Soup has been around since man could boil water. It can stretch a budget by making the most of limited ingredients and quantities. It can also showcase the bounty of a good harvest from either the ocean or the field. Soup can stand alone at the dinner table or become a tantalizing first course in a lavish meal.
During tough times, it's been a means of filling hungry bellies and fed hundreds of thousands during the Great Depression in makeshift cafeterias that were affectionately called soup kitchens.
In challenging economic times, soup is a good way to stretch your food dollar. Soup can be a hearty, nutritious meal. If you make it yourself, it can even be an opportunity to let your creative juices flow.
There are some things to keep in mind when making soup. Always start with flavorful stock. You may want to go with the convenience of canned stock, but there's nothing like making your own from scratch. For the best results, use bones simmered in water for four to six hours or overnight. Add aromatics like onions, carrots and celery. Herbs like thyme, bay leaf and parsley are good choices too. These ingredients will add complex, savory goodness to the broth and can be discarded later.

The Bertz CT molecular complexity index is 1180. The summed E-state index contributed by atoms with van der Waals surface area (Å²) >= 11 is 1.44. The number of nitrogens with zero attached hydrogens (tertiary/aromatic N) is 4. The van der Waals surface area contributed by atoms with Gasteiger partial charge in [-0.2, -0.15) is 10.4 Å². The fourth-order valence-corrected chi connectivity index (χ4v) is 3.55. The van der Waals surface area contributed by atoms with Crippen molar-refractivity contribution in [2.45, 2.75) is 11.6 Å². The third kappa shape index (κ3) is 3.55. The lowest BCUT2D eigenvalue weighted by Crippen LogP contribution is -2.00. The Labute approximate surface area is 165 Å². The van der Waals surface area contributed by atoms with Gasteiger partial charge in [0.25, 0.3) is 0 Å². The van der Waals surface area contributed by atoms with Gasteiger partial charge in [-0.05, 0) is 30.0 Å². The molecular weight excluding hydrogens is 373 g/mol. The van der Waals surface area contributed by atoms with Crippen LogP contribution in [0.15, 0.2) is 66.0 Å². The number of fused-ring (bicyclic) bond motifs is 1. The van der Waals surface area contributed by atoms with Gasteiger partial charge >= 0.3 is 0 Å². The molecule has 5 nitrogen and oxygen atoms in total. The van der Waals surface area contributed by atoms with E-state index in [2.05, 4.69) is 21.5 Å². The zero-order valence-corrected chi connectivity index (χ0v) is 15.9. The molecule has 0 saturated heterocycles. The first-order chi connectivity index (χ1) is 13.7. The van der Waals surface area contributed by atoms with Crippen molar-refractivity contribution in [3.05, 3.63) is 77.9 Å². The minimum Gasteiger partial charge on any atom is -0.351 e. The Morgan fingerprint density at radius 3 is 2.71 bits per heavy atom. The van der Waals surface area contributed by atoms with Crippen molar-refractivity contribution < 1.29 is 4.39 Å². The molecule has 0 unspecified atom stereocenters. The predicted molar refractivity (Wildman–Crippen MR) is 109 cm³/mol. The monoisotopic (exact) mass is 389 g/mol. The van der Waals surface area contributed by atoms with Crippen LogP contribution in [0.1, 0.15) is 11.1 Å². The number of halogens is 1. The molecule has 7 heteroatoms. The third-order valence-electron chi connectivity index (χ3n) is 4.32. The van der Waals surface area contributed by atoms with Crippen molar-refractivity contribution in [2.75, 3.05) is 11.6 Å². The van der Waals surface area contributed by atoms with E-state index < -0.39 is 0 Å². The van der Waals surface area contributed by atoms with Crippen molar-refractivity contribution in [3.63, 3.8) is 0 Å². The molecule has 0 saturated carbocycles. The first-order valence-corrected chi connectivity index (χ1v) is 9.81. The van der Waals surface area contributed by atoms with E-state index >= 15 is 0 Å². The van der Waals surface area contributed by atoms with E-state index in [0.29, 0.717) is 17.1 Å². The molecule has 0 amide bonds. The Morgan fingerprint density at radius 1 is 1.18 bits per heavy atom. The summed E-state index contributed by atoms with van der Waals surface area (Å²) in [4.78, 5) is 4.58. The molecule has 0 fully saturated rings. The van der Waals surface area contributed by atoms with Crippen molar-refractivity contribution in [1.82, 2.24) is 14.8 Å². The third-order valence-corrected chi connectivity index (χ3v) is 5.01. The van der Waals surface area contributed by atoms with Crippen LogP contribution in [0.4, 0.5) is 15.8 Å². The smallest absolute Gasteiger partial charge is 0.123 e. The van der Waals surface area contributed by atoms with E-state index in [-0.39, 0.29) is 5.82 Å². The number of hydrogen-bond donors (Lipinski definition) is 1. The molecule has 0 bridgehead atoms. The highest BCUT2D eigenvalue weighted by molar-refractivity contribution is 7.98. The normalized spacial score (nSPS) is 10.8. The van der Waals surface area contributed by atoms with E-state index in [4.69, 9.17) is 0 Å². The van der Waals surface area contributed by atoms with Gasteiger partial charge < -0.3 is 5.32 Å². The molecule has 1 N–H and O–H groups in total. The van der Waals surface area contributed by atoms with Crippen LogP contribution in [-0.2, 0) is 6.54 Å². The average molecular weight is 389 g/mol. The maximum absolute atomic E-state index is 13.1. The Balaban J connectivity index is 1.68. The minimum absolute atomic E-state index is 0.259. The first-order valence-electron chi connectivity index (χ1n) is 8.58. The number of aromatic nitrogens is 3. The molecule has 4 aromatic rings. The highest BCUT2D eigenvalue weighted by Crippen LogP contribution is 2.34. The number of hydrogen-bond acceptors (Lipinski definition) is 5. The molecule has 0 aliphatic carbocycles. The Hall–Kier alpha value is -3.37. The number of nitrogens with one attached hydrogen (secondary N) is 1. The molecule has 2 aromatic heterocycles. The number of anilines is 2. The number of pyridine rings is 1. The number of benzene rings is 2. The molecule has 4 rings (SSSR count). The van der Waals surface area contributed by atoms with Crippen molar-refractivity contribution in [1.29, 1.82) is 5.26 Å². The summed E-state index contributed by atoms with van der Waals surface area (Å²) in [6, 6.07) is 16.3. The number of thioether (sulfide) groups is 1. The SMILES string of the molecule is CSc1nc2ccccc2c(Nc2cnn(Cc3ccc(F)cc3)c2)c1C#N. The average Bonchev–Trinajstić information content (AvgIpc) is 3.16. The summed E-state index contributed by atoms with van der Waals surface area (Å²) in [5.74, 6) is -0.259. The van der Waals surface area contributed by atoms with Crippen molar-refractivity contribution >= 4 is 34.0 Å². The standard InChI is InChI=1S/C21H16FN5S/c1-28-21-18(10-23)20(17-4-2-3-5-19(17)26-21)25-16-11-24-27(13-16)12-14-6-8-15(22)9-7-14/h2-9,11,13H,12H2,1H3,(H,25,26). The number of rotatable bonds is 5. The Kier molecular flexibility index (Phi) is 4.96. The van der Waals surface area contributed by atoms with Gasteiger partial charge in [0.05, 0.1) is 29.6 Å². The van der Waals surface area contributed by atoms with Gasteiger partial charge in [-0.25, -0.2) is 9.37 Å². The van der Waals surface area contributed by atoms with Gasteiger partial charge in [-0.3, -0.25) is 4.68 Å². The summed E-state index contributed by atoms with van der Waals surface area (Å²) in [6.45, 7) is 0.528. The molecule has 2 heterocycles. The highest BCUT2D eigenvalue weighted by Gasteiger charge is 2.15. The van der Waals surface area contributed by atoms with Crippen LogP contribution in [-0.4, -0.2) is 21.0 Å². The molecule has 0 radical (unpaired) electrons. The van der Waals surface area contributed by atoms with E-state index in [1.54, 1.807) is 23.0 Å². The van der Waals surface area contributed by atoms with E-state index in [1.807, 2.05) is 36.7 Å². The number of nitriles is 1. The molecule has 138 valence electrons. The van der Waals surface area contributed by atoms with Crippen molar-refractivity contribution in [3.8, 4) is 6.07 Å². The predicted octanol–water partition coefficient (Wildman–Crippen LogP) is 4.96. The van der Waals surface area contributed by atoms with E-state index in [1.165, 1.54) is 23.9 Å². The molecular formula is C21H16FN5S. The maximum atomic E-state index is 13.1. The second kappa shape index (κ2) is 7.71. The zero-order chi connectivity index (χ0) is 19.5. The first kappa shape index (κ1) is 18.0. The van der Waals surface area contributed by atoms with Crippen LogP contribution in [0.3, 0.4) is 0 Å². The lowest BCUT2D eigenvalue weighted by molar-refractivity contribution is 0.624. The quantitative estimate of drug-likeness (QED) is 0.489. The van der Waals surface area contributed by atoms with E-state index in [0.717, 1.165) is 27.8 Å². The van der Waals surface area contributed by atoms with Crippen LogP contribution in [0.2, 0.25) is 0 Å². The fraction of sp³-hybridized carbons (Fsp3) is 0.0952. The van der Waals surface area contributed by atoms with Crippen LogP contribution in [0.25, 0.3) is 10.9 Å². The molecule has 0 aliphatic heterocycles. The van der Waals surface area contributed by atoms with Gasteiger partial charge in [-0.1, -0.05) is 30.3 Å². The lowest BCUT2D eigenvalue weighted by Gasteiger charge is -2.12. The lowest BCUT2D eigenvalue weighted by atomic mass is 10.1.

Imagine a big pot of soup cooking on the stove, filling the house with the aroma of chicken, tomato, or clams in a creamy sauce. Remember, when you make soup, you control the ingredients. Want less fat? Cool your broth overnight in the refrigerator, and skim the fat off the top the next morning. Want it thicker without adding flour? Try mashing some potato or beans. The starch will help thicken the broth.
If you're not comfortable with cooking soup from scratch, there are prepared mixes that will handle the spices and thickeners; you just add meat and water. And you can always use a condensed soup, like cream of mushroom or tomato, as a base for your soup creation.
Whether you use a mix, condensed canned preparation or create something wonderful yourself, soup is a traditional comfort food that's a foolproof winner at mealtime. Add some crusty bread, and you have a meal that has sustained families in good times and bad for centuries.
On the next page, we'll heat things up with a pot of chili.